Founder of Mentoring USA and First Lady of New York State (1983-1995) Matilda Raffa Cuomo also came out to the Franklin Square restaurant to show her support for the Italian community. Mrs. Cuomo awarded Mirko Notarangelo, President of the MamApulia Association and creator of the Columbus Game, with a book she edited entitled The Person Who Changed My Life. Mrs. Cuomo also told i-Italy that her mentoring program for at risk, Mentoring USA has been seeing great success, and its European counterpart, Mentoring USA Italia, has expanded “from Sicily to Venice.”

    Maietta also awarded singer Noelle Clancy with the AIAE Honorary Italian Citizen Award. The award was given to recognize Clancy’s love for Italy, the Italian language, and Italian music.

    A Perspective from Inside the Entertainment Industry

    Italian-American actor Tony Lo Bianco spoke about his experiences as an Italian American growing up in New York City. He told guests how he did not always perform well in school, and it took him some time to figure out his path. Thanks to his determination and also to people who believed in his abilities, specifically his speech and drama teacher Patricia Jacobson, he was able to get to where he is today.

    Regarding acting, Lo Bianco commented, “Entertainment to me is just stardust, just to get you interested, so that I could say something of value to you about life… I believe it’s my job as a mush, as a piece of clay, to mold myself into another human being. Those people that I portray may have something related to you, and you may see something in that character that will help you develop as a person or understand something more in your life. And that’s what the purpose of my acting and my speaking is about.”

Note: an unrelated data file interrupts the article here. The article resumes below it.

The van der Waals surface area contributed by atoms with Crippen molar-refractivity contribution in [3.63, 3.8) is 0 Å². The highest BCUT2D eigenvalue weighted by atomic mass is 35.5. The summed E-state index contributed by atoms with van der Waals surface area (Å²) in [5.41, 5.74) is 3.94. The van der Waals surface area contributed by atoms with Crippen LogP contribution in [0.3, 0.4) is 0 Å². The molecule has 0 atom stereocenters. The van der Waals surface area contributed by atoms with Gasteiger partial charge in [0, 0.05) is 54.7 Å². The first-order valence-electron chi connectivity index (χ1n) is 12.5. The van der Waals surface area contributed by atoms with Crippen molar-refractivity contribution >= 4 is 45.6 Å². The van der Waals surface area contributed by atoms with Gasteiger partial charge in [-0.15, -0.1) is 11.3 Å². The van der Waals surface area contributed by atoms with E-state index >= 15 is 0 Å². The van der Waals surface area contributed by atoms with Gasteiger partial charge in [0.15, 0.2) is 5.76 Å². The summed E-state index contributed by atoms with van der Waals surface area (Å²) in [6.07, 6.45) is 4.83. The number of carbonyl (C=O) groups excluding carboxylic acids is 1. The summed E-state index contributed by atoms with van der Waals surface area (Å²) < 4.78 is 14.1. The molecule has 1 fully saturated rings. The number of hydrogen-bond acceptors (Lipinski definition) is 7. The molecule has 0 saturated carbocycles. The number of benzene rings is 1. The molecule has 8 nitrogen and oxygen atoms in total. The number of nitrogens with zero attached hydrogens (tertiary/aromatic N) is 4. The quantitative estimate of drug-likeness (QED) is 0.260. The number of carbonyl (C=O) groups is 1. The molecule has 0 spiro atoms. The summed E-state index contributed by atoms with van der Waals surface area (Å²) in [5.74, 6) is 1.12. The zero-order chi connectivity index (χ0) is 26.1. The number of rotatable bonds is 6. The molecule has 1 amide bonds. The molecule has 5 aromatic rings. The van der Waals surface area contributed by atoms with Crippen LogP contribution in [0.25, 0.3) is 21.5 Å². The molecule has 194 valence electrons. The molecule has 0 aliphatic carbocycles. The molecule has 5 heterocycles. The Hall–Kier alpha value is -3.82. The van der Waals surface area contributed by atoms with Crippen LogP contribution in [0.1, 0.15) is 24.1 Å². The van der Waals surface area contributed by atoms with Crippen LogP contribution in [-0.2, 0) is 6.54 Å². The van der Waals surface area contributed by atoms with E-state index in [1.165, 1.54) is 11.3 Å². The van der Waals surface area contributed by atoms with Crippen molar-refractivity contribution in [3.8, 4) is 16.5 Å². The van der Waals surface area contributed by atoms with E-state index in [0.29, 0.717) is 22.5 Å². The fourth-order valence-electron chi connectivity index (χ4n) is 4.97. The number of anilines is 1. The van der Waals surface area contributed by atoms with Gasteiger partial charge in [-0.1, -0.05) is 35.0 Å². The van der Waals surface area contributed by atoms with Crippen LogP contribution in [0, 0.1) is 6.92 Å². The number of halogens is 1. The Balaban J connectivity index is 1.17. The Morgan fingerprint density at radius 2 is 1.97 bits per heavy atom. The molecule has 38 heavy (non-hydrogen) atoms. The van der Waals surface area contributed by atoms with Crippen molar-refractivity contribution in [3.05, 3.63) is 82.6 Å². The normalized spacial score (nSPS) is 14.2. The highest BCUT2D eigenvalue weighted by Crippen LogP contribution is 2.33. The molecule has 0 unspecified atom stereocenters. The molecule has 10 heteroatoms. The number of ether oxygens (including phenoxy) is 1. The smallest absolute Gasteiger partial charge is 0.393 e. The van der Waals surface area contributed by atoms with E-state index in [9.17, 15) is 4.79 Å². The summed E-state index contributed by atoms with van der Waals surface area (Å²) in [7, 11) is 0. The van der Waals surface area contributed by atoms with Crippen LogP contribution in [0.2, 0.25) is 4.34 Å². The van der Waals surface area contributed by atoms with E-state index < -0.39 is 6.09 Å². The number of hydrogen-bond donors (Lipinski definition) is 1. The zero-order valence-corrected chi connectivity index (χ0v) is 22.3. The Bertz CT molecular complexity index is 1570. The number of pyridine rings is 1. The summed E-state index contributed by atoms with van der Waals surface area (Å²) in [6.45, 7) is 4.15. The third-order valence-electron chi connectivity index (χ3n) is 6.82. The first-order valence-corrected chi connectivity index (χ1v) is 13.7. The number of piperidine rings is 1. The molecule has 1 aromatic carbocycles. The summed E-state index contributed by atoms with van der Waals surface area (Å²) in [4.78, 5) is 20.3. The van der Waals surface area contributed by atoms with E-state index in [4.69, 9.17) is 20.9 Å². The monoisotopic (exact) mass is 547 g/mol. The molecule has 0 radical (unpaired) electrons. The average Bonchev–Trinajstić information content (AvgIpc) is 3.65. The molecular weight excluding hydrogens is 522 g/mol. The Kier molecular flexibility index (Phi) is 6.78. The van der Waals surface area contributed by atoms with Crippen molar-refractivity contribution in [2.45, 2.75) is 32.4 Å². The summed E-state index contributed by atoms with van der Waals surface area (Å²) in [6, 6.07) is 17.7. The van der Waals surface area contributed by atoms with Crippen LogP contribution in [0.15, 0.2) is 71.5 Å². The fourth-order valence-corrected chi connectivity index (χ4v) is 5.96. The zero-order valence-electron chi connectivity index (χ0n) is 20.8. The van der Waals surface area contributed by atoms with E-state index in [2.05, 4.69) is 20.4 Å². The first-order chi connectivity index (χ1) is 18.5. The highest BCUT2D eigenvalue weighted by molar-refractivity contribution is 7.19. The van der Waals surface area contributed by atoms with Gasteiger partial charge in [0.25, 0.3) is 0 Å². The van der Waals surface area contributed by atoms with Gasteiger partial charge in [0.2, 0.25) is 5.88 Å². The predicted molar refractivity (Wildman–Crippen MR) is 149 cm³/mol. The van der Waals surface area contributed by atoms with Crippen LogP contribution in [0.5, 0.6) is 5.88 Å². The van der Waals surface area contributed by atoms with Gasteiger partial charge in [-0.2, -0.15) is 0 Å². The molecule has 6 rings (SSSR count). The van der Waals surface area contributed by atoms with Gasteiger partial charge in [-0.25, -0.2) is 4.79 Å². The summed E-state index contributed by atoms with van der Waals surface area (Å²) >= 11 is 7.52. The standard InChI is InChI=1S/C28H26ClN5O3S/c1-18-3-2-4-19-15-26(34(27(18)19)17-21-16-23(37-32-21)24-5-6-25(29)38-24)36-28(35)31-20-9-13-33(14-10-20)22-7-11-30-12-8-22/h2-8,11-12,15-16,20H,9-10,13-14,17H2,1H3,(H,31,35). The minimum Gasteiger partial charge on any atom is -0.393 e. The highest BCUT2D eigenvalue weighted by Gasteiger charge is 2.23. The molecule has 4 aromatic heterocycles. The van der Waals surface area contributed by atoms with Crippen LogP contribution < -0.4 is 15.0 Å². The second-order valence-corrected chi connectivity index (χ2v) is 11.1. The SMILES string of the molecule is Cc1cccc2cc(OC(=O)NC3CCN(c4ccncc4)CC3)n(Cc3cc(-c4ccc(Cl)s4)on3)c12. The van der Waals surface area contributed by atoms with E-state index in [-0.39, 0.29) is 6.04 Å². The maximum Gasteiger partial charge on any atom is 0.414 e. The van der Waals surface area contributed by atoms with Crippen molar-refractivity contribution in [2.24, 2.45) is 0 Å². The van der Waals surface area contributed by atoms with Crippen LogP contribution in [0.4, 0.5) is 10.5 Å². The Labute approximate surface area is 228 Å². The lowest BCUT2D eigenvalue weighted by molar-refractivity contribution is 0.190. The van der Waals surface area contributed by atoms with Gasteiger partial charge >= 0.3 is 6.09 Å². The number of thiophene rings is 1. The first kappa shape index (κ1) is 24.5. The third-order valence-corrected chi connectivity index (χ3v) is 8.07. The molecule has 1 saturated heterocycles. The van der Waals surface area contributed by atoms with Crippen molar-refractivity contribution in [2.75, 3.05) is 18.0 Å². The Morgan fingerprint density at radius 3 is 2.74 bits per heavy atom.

Lo Bianco ended his speech with the poem "Just Common Soldier" for all the veterans present. Professor Salvatore Nicosia, a 90 year old veteran, was present to hear the reading. Lo Bianco finished by listing some, but not all, of the most influential Italians in history: Michaelangelo, Marconi, Galileo, Leonardo da Vinci, Puccini, Verdi, Dante, Machiavelli, Marco Polo, Botticelli, Benigni, Toscanini, and Amerigo Vespucci. Following the reading, Maietta handed an American flag to the professor, and Lo Bianco gave him a hug.